Iraq conflict: US in new air strikes on militants

The latest US strikes have targeted Islamist militants terrorising members of the Yazidi religious minority, as Alpa Patel reports

The US military says it has carried out a third round of air strikes on Sunni Muslim militants to defend civilians in northern Iraq.

It said jet fighters and drones had destroyed armoured vehicles that were firing on members of the Yazidi sect trapped by jihadists on Mount Sinjar.

The US authorised the strikes last week to halt the lightning advance of Islamic State (IS) in Iraq.

France's foreign minister has arrived in Iraq to discuss the crisis.

Laurent Fabius, who landed in the capital Baghdad on Sunday morning, will also oversee the first delivery of French aid for displaced people in the Sinjar region.

He is due to later travel to the Kurdish city of Irbil, which is being threatened by the jihadists.

Meanwhile, a British military aircraft has made its first airdrop of humanitarian aid in northern Iraq, confirms the UK Ministry of Defence.

IS (formerly known as Isis) has taken control of large swathes of Iraq and Syria in recent months, declaring a "caliphate", or Islamic state, in the region.

UK humanitarian aid (10 August 2014) Britain delivered its first humanitarian aid to the civilians trapped on Mount Sinjar on Sunday
'Indiscriminately attacked'

A US military statement said Sunday's raids had been aimed at defending members of the Yazidi religious group who were being "indiscriminately attacked" by IS militants near Sinjar.

IS overran the town of Sinjar last week, prompting thousands of Yazidis to flee.

The Pentagon also said a third US air-drop of food and water had been made on Saturday night to refugees on Mount Sinjar.

The UN children's agency, Unicef, warned that at least 56 Yazidi children had died of dehydration in the mountains around Sinjar.

Yazidi refugees near the Syria-Iraq border (9 Aug 2014) Displaced members of the Yazidi community seek shelter at a camp near the Iraq-Syria border

UK officials estimated on Saturday that between 50,000 and 150,000 people could be trapped there.

A Syrian official told AP news agency that more than 20,000 starving Yazidis had fled across the border.

He said columns of refugees were running a gauntlet of gunfire through a tenuous "safe passage" being defended by forces of Iraq's autonomous Kurdistan Region.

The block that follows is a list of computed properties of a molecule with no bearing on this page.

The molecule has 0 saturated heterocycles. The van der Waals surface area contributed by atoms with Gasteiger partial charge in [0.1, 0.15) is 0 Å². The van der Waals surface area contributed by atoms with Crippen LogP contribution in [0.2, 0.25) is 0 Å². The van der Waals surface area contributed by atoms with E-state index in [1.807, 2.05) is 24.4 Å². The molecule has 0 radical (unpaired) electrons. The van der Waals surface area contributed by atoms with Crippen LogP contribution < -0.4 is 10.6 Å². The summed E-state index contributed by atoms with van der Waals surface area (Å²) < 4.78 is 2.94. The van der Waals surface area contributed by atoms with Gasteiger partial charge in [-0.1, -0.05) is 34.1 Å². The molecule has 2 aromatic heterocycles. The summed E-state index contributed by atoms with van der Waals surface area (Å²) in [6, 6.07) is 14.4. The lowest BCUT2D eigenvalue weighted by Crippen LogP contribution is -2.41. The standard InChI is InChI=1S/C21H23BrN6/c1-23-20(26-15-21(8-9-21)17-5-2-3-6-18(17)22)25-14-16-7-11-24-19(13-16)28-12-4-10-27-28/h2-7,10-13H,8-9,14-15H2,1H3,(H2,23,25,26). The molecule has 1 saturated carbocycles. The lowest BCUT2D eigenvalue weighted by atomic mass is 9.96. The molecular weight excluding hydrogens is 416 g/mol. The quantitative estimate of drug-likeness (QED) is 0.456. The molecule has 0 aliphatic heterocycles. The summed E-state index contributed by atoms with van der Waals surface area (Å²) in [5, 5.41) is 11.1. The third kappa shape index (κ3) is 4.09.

Amnesty International adviser Donatella Rovera told the BBC that thousands of those trapped on the north side of the mountains had managed to escape, but added: "The most acute situation is for those on the southern side. They cannot get to the safe passage that has been opened."

Kurdish forces watch as smoke billows from town of Makhmur during clashes with Islamic State (IS) militants (9 Aug 2014) Kurdish forces, known as Peshmerga, have been struggling to stop the advance of IS fighters
Photo published online purportedly showing Islamic State (IS) fighters patrolling the Mosul dam (9 August 2014) The Islamic State has published pictures purportedly showing its fighters on Mosul dam
Map showing IS-led Sunni rebel activity in Iraq
Call for Iraqi unity

IS seized Qaraqosh, referred to as Iraq's Christian capital, last week. The militants have also captured Mosul dam - the country's largest - where they have hoisted their black flags and are patrolling its perimeter.

On Saturday, President Obama warned it was "going to take some time" to help Iraqis overcome the jihadist-led rebellion and stabilise their country.

It is the first time US forces have been directly involved in a military operation in Iraq since they withdrew from the country in late 2011.

The US has been pressing Iraq's leaders to form a unity government to help tackle the threat from jihadists.

Iraqi politicians have been unable to form a government since April's parliamentary elections, which were won by Prime Minister Nouri Maliki's State of Law Coalition.

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Iraq's minorities

Candle Lighting – at a home "shrine" in Iraqi Kurdistan

Christians

  • The majority are Chaldeans, part of the Catholic Church
  • Numbers have fallen from around 1.5 million since the US-led invasion in 2003 to 350,000-450,000
  • In Nineveh province, they live mainly in towns such as Qaraqosh (also known as Baghdida), Bartella, al-Hamdaniya and Tel Kef

Yazidis

  • Secretive group whose origins and ethnicity are subject to continuing debate
  • Religion incorporates elements of many faiths, including Zoroastrianism
  • Many Muslims and other groups view Yazidis as devil worshippers
  • There are estimated to be around 500,000 Yazidis worldwide, most living in Iraq's Nineveh plains

Iraq: The minorities of Nineveh

Who are the Yazidis?

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